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Re: Desire.

Postby Kub » Thu Aug 06, 2015 6:31 pm

Simplyme wrote:What situation can we be able to place ourselves, where we would be placing others interest before ours, in where self gratification is not involved? I feel rather self gratified in placing others before me.


First I want to say that, I'm not saying it's a bad thing to feel happy because you made someone happy. But have you ever put someone before you and they don't give a crap, take advantage. ...it sucks. It's not easy, but I personally am trying to put my feelings aside and do it anyway.
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Re: Desire.

Postby somecallmeTim? » Mon Oct 05, 2015 7:22 pm

mitchellmckain wrote:This is about a paradigm shift that can happen with Christians -- should happen with Christians. I am well aware that it often doesn't happen and also aware that people can change this way of thinking in many other ways than Christianity.

So if not God then what can pull the atheists out of this mindset that life is all about what they want and nothing else? My thoughts are drawn first to the simple observation of how poorly this works in human relationships. But the problem is that this is simply a lesson of life, suggesting that people can only learn this the hard way. Therefore I feel this is not enough. But then it occurs to me that there is a another rational from the simple logic of putting ourselves in the other person's shoes. What kind of people do we want to be around? Is someone who only thinks of their own desire and self-interest attractive to us?

thoughts...?


Selfishness is certainly not attractive. But we are often blinded to our own flaws, including our own selfishness. It takes the Holy Spirit to wake us up and make us see what we don't want to see - especially our own flaws.

Often "people can only learn this the hard way". A difficult and painful life-experience is often the door through which God may walk and help people (including Atheists) see that there is, indeed, something more to life. The toughest times in my life were also the times I grew the most, spiritually.
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Re: Desire.

Postby spongebob » Tue Oct 06, 2015 6:46 am

I would really like to contribute to this topic, but since it's in the Christian section that wouldn't be appropriate. Mitch, is there a need to keep it limited to Christians or would you consider moving this topic to the general section? Or would you rather I just start a companion thread there instead?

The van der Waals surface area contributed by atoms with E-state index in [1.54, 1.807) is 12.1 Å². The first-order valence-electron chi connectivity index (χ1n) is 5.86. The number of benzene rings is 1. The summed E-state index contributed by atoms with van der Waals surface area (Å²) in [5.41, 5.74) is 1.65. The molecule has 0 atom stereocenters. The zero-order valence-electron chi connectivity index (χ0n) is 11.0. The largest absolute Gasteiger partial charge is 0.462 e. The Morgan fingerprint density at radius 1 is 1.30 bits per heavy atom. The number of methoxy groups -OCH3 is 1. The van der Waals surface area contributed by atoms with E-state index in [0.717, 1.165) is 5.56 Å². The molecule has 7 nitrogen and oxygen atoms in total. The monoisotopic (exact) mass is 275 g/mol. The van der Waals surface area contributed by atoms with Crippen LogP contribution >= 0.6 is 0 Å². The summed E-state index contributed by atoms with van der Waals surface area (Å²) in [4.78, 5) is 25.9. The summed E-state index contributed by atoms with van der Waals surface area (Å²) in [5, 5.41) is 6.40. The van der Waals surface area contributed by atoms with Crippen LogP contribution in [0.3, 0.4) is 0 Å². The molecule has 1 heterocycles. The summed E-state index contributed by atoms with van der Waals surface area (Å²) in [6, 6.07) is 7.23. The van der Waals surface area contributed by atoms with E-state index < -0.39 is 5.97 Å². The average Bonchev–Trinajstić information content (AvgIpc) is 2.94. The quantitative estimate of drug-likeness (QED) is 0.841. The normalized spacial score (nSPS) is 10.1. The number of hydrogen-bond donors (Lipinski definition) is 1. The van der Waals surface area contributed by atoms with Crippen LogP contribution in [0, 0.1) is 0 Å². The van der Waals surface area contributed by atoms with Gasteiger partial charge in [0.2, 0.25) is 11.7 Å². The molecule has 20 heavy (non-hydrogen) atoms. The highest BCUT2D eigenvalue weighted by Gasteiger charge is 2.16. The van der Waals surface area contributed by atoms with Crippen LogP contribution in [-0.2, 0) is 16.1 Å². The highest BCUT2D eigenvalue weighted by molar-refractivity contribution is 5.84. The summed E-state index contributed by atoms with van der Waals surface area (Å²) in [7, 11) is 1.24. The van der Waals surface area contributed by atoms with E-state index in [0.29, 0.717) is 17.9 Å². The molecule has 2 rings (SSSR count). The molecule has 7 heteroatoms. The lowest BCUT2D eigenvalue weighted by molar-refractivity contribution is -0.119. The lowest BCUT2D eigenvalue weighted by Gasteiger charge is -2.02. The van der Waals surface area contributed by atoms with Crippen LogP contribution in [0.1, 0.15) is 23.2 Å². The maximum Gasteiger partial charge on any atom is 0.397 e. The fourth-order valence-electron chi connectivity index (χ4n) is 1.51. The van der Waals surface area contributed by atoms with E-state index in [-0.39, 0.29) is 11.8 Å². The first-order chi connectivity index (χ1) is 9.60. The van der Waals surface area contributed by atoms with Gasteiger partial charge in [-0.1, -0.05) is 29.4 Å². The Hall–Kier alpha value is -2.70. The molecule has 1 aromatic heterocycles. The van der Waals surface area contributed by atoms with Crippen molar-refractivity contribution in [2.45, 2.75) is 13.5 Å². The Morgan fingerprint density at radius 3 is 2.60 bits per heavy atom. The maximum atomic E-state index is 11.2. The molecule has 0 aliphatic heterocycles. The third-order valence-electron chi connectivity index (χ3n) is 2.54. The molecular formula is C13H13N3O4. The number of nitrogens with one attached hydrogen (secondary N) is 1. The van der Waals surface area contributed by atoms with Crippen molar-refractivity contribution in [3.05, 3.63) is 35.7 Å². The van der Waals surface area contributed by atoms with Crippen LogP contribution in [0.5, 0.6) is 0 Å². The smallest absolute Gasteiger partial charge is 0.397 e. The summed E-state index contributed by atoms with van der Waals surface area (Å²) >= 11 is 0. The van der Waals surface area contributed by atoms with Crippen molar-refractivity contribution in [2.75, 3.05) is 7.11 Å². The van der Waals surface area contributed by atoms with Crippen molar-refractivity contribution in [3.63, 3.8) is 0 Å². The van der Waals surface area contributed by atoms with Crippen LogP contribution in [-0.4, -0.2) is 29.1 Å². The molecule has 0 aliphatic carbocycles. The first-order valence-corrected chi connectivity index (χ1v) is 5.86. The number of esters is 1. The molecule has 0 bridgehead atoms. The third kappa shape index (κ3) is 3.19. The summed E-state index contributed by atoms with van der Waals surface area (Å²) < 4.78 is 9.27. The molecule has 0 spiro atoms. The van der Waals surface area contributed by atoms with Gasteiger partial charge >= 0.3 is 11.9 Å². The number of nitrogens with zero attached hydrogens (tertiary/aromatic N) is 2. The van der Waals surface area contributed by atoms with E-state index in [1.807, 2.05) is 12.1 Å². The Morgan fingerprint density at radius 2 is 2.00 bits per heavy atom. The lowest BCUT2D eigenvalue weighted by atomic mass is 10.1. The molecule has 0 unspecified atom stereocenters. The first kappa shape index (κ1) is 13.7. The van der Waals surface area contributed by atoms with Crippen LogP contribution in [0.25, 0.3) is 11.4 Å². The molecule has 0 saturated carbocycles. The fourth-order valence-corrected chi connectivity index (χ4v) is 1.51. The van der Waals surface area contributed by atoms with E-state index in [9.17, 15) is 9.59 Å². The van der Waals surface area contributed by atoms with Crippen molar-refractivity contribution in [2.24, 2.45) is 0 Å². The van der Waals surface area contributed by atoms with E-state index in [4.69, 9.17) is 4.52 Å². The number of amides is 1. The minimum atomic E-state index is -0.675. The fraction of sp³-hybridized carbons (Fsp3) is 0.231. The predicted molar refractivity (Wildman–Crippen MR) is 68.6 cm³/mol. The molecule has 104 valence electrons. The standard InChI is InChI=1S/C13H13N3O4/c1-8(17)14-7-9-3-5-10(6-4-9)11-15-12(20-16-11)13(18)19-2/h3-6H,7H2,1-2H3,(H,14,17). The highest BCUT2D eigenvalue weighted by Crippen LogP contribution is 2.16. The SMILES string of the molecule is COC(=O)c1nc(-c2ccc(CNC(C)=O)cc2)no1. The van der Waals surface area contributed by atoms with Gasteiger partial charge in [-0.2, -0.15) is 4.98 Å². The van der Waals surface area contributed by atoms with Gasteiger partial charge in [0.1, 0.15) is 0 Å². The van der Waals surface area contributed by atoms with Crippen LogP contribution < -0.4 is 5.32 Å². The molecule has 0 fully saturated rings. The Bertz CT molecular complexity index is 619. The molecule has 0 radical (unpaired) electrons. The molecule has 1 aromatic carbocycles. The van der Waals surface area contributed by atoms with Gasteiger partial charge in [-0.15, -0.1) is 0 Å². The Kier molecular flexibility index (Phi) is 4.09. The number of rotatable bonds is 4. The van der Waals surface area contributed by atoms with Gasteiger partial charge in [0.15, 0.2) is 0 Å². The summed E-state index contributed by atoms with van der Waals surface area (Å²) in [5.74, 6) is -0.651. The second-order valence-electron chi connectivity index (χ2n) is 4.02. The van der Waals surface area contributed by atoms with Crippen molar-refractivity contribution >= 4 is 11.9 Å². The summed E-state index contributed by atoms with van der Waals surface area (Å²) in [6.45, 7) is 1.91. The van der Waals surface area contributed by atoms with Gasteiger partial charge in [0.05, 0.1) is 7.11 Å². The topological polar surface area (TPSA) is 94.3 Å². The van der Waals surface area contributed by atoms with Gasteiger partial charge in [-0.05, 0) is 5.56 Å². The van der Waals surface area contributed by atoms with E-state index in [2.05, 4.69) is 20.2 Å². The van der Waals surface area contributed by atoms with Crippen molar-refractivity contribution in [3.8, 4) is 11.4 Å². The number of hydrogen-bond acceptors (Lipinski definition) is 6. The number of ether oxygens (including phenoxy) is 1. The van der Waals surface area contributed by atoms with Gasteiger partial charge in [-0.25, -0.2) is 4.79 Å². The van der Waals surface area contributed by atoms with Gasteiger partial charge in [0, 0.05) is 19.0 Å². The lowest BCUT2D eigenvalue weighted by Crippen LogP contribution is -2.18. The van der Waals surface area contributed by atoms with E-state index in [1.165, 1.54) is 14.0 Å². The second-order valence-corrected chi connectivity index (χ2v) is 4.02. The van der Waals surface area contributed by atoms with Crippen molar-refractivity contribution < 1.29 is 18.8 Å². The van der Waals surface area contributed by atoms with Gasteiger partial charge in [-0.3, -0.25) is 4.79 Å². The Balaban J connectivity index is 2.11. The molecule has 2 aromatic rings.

Man is a credulous animal, and must believe something; in the absence of good grounds for belief, he will be satisfied with bad ones.
~Bertrand Russell

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Re: Desire.

Postby mitchellmckain » Tue Oct 06, 2015 2:56 pm

spongebob wrote:I would really like to contribute to this topic, but since it's in the Christian section that wouldn't be appropriate. Mitch, is there a need to keep it limited to Christians or would you consider moving this topic to the general section? Or would you rather I just start a companion thread there instead?


It is already in the General Discussion section under the title "Self-interest or Something Else?" I posted this in both the General Discussion section and the Christian section at the same time.

If you want to reply to a Christian comment here, I see nothing wrong with copying the comment over to the thread in the General Discussion section and making your response there.
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Re: Desire.

Postby Og3 » Sat Oct 17, 2015 2:45 am

In the book the Four Loves,, C.S. Lewis raises the question of whether any love between living creatures can be truly disinterested. At first he said that he thought of a mother giving milk, but then he realized that the act of giving milk relieves pain in the mother, so it does have a self-interest element.
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Re: Desire.

Postby Rian » Sun Oct 18, 2015 5:17 pm

I think it's also in that book where he points out that people don't have a problem with the giver getting satisfaction if it's a satisfaction "proper" to the action, or something along those lines. If a couple marries for love, it's a good thing even though they also receive as well as give. If they marry for money, most people think it's wrong.

If a mother gives milk in order to relieve pain, I think most people would say that's not a good motive. But if she gives milk in order to take care of her baby, and also receives the relief from pain, then the latter is just a side-benefit.
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Re: Desire.

Postby Og3 » Sun Oct 18, 2015 9:21 pm

Rian wrote:I think it's also in that book where he points out that people don't have a problem with the giver getting satisfaction if it's a satisfaction "proper" to the action, or something along those lines. If a couple marries for love, it's a good thing even though they also receive as well as give. If they marry for money, most people think it's wrong.

If a mother gives milk in order to relieve pain, I think most people would say that's not a good motive. But if she gives milk in order to take care of her baby, and also receives the relief from pain, then the latter is just a side-benefit.